One day, many realities, as COVID-19 cuts an uneven swath across L.A.

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The pandemic may have slowed the city, but it hasn’t stopped it.

Starting well before dawn, essential workers toil at factories and markets and restaurants. Some remain deep into the night; the lucky ones work from home. Parks and beaches and hiking trails beckon those desperate for a break.

But COVID-19 has not been an equal-opportunity scourge. Those who see no choice but to work outside their homes are far more exposed than those who have the luxury of sheltering in place. Those in crowded households are far more likely to fall ill than those who live alone or in small families.

A Times analysis, based on Los Angeles County data, shows that someone living in the heavily immigrant Pico-Union neighborhood, for example, is seven times more likely to contract the disease — and 35 times more likely to die — than someone in relatively affluent Agoura Hills.

The Times sent reporters across the city to capture one day, Wednesday, in the life of the coronavirus pandemic. Here is what they found:

4 a.m. | Los Angeles Flower Mart

Sunrise Wholesale Flowers at The Original Los Angeles Flower Market

Most of Los Angeles was still asleep, but the heart of L.A.’s flower district on Wall Street was already full of life — of both the human and plant variety — a cacophony of color. Buckets of lilies, roses, baby’s breath, chrysanthemums, sunflowers, hydrangeas and daisies were being carted through the cavernous Original Los Angeles Flower Market.

The market reopened May 7 after being shut for two months due to COVID-19.

“We are all adjusting to the new norm,” said Qiana Rivera, as she separated bunches of green fronds. One of the market’s vendors, Rivera is grateful to be back at work. “It was so nice to come back and see our regular customers.”

But it’s been challenging too. Many vendors, like David Ramirez, say business has suffered tremendously. Ramirez is barely breaking even: “We are just trying to survive,” he said.

Summer is typically peak wedding season, a lucrative time for the flower market, but most gatherings and celebrations have been postponed or canceled. “This should be a good season for us, but we are really struggling,” Ramirez said.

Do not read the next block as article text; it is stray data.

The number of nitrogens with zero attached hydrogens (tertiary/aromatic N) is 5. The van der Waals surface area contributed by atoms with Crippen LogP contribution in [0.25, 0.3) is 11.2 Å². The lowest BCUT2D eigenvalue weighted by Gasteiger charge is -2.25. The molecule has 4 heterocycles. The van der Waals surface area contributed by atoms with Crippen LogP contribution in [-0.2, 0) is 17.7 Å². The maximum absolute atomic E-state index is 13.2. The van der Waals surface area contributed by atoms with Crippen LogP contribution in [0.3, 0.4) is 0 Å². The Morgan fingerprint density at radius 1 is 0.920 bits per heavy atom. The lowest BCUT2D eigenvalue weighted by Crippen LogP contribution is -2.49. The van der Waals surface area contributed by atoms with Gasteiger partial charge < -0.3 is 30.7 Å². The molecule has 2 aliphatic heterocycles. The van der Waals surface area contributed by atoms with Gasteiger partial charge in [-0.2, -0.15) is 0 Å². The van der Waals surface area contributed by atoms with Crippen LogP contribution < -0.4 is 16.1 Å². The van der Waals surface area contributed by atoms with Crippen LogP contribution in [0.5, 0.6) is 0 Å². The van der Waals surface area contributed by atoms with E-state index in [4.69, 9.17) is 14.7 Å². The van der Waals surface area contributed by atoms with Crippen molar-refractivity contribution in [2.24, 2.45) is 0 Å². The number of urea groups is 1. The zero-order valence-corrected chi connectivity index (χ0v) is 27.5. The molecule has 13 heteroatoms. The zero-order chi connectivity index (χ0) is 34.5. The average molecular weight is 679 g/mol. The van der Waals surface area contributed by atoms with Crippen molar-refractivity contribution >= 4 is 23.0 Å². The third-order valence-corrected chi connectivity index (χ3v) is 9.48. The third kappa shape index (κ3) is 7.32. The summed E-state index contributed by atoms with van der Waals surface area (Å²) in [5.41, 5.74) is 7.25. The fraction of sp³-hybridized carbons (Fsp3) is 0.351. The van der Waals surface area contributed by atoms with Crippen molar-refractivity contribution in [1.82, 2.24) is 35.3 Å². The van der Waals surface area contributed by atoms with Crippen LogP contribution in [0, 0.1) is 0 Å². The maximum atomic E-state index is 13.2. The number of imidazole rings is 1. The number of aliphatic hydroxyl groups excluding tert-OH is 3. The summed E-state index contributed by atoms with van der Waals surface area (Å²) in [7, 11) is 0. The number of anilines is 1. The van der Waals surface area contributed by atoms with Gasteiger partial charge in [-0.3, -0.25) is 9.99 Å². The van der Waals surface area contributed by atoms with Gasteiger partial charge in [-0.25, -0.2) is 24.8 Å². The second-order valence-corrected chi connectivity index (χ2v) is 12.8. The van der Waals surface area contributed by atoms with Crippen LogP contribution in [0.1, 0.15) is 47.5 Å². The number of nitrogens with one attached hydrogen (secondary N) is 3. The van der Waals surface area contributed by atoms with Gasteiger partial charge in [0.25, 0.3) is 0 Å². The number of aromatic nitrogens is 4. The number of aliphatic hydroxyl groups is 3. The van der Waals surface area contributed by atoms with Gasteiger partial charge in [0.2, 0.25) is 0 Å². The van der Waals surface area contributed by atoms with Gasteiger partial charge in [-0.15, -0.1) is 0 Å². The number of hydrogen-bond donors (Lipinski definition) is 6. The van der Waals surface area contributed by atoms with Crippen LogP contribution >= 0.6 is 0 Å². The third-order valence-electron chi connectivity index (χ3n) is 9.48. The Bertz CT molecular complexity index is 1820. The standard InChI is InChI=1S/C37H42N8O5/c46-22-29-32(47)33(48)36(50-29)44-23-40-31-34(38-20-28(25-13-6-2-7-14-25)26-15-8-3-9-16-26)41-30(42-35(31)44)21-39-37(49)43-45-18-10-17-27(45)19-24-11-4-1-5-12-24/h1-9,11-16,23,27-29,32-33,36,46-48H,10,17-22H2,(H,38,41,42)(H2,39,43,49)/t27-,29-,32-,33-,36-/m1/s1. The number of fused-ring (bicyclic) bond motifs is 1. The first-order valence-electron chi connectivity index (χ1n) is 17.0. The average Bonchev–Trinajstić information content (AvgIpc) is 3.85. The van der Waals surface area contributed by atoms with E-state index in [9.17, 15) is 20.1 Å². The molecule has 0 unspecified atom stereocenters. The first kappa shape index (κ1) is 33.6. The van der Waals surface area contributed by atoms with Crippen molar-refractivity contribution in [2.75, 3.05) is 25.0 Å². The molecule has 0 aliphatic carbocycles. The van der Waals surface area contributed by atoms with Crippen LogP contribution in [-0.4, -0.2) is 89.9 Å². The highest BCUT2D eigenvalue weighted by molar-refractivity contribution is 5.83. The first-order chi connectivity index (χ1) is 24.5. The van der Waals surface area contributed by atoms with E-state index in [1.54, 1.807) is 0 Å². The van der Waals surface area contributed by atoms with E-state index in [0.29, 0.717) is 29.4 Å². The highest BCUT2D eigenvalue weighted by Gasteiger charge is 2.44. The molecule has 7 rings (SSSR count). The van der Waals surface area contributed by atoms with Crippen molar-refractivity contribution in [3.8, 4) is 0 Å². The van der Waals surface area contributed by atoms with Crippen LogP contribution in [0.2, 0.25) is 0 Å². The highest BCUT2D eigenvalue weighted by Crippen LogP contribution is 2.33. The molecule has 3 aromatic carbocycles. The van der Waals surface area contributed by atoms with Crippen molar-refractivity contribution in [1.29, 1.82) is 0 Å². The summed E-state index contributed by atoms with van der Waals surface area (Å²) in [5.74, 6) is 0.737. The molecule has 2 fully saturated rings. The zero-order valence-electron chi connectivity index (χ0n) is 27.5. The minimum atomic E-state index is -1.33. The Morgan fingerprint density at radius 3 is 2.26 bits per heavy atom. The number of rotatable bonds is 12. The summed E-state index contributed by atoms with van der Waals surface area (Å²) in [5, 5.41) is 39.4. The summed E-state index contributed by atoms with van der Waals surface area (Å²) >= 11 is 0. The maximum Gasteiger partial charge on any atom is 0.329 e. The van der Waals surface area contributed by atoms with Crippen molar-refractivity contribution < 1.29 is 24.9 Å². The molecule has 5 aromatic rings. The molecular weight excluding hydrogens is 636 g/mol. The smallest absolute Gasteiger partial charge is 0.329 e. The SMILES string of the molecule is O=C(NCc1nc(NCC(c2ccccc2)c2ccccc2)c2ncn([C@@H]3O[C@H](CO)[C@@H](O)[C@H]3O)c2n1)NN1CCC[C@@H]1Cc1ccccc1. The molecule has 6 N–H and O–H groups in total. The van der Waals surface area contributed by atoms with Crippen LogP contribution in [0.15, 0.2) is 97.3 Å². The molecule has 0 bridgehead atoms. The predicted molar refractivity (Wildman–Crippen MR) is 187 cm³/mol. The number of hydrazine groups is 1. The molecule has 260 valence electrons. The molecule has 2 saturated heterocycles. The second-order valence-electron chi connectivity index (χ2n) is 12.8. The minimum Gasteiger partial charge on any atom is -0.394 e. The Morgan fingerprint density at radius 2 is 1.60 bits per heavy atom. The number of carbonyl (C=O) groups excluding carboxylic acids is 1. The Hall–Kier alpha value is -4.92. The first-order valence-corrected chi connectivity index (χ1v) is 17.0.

It’s not just the sellers who are having difficulties. During the two-month shutdown, growers across California threw out thousands of flowers and lost millions of dollars.

Many Flower Market customers are florists doing their best to drum up work despite the decline in events, but individual shoppers have also begun to visit the market again too.

Charlotte Redmond, a phlebotomist who is now testing people for COVID-19, stopped by before work.

She was browsing the house plants, looking for pothos and air plants. “Testing for COVID all day is wearing me out,” Redmond said. “My happy place is my garden now — the plants make me feel peaceful.”

Strippers Are Doing It for Themselves

Around 10 most nights, Nikeisah Newton hops into her car for a 10-minute drive into downtown Portland, Ore., so that she can deliver healthy meals that include ingredients like massaged kale to strippers working the evening shift. “One of the best forms of activism is feeding people,” Ms. Newton said. Her company is called Meals 4 Six Inch Heels, and it’s intended to support a community that she feels has been shunned and taken advantage of for too long.

Ms. Newton, whose ex-girlfriend is a former stripper, has joined a wave of dancers and their allies across the nation who are fighting to reform labor practices; put an end to sexual harassment and discrimination in their workplaces; and stifle the stigma around what they believe is as legitimate a profession as any.

Members of this movement are sharing their experiences with the public through podcasts, books and visual arts; using technology to spread information about their industry; and protesting injustices in the streets. They are also finding ways to care for each other, with meal-delivery services, yoga classes, book clubs, clothing lines with slogans of solidarity, financial planning lessons and comedy workshops.